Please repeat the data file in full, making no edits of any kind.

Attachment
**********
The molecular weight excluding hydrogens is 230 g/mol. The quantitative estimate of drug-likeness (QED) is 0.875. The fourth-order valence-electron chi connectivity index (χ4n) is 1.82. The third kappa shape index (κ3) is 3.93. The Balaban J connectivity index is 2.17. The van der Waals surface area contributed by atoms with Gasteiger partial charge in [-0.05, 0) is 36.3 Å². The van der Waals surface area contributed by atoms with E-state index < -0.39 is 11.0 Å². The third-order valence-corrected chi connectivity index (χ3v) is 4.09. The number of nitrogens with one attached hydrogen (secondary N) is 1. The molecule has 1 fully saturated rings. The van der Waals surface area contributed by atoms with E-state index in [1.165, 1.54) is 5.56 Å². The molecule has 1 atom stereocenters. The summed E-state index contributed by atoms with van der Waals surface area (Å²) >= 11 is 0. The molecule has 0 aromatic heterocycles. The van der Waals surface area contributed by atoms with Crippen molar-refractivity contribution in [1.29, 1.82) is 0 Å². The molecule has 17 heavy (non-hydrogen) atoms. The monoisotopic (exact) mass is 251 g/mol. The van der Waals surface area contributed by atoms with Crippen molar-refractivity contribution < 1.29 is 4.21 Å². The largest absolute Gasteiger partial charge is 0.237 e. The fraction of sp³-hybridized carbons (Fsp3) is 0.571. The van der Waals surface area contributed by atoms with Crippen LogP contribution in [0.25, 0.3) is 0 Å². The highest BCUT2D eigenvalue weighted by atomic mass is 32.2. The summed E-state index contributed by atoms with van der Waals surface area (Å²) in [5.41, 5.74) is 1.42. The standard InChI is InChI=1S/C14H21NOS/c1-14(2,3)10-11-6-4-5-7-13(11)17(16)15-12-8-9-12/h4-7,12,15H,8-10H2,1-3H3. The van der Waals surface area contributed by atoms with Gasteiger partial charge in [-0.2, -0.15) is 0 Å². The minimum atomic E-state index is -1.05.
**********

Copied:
The molecular weight excluding hydrogens is 230 g/mol. The quantitative estimate of drug-likeness (QED) is 0.875. The fourth-order valence-electron chi connectivity index (χ4n) is 1.82. The third kappa shape index (κ3) is 3.93. The Balaban J connectivity index is 2.17. The van der Waals surface area contributed by atoms with Gasteiger partial charge in [-0.05, 0) is 36.3 Å². The van der Waals surface area contributed by atoms with E-state index < -0.39 is 11.0 Å². The third-order valence-corrected chi connectivity index (χ3v) is 4.09. The number of nitrogens with one attached hydrogen (secondary N) is 1. The molecule has 1 fully saturated rings. The van der Waals surface area contributed by atoms with E-state index in [1.165, 1.54) is 5.56 Å². The molecule has 1 atom stereocenters. The summed E-state index contributed by atoms with van der Waals surface area (Å²) >= 11 is 0. The molecule has 0 aromatic heterocycles. The van der Waals surface area contributed by atoms with Crippen molar-refractivity contribution in [1.29, 1.82) is 0 Å². The molecule has 17 heavy (non-hydrogen) atoms. The monoisotopic (exact) mass is 251 g/mol. The van der Waals surface area contributed by atoms with Crippen molar-refractivity contribution < 1.29 is 4.21 Å². The largest absolute Gasteiger partial charge is 0.237 e. The fraction of sp³-hybridized carbons (Fsp3) is 0.571. The van der Waals surface area contributed by atoms with Crippen LogP contribution in [0.25, 0.3) is 0 Å². The highest BCUT2D eigenvalue weighted by atomic mass is 32.2. The summed E-state index contributed by atoms with van der Waals surface area (Å²) in [5.41, 5.74) is 1.42. The standard InChI is InChI=1S/C14H21NOS/c1-14(2,3)10-11-6-4-5-7-13(11)17(16)15-12-8-9-12/h4-7,12,15H,8-10H2,1-3H3. The van der Waals surface area contributed by atoms with Gasteiger partial charge in [-0.2, -0.15) is 0 Å². The minimum atomic E-state index is -1.05.